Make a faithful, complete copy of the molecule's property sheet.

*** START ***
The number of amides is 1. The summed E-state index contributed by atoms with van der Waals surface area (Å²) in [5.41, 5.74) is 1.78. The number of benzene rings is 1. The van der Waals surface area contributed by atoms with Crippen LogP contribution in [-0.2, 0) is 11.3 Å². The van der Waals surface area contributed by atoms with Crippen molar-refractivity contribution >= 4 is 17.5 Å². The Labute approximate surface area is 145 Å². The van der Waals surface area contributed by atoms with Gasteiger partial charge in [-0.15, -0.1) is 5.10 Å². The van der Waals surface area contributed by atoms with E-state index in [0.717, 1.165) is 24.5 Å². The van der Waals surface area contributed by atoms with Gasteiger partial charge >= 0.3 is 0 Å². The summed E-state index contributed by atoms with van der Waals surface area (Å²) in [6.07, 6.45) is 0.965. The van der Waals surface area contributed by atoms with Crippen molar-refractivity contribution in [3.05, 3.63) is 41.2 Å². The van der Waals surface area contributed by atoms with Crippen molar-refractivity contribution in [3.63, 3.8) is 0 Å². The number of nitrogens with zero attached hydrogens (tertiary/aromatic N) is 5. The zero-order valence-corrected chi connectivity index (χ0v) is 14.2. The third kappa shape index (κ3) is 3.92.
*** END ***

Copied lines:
The number of amides is 1. The summed E-state index contributed by atoms with van der Waals surface area (Å²) in [5.41, 5.74) is 1.78. The number of benzene rings is 1. The van der Waals surface area contributed by atoms with Crippen LogP contribution in [-0.2, 0) is 11.3 Å². The van der Waals surface area contributed by atoms with Crippen molar-refractivity contribution >= 4 is 17.5 Å². The Labute approximate surface area is 145 Å². The van der Waals surface area contributed by atoms with Gasteiger partial charge in [-0.15, -0.1) is 5.10 Å². The van der Waals surface area contributed by atoms with E-state index in [0.717, 1.165) is 24.5 Å². The van der Waals surface area contributed by atoms with Gasteiger partial charge >= 0.3 is 0 Å². The summed E-state index contributed by atoms with van der Waals surface area (Å²) in [6.07, 6.45) is 0.965. The van der Waals surface area contributed by atoms with Crippen molar-refractivity contribution in [3.05, 3.63) is 41.2 Å². The van der Waals surface area contributed by atoms with Crippen molar-refractivity contribution in [3.63, 3.8) is 0 Å². The number of nitrogens with zero attached hydrogens (tertiary/aromatic N) is 5. The zero-order valence-corrected chi connectivity index (χ0v) is 14.2. The third kappa shape index (κ3) is 3.92.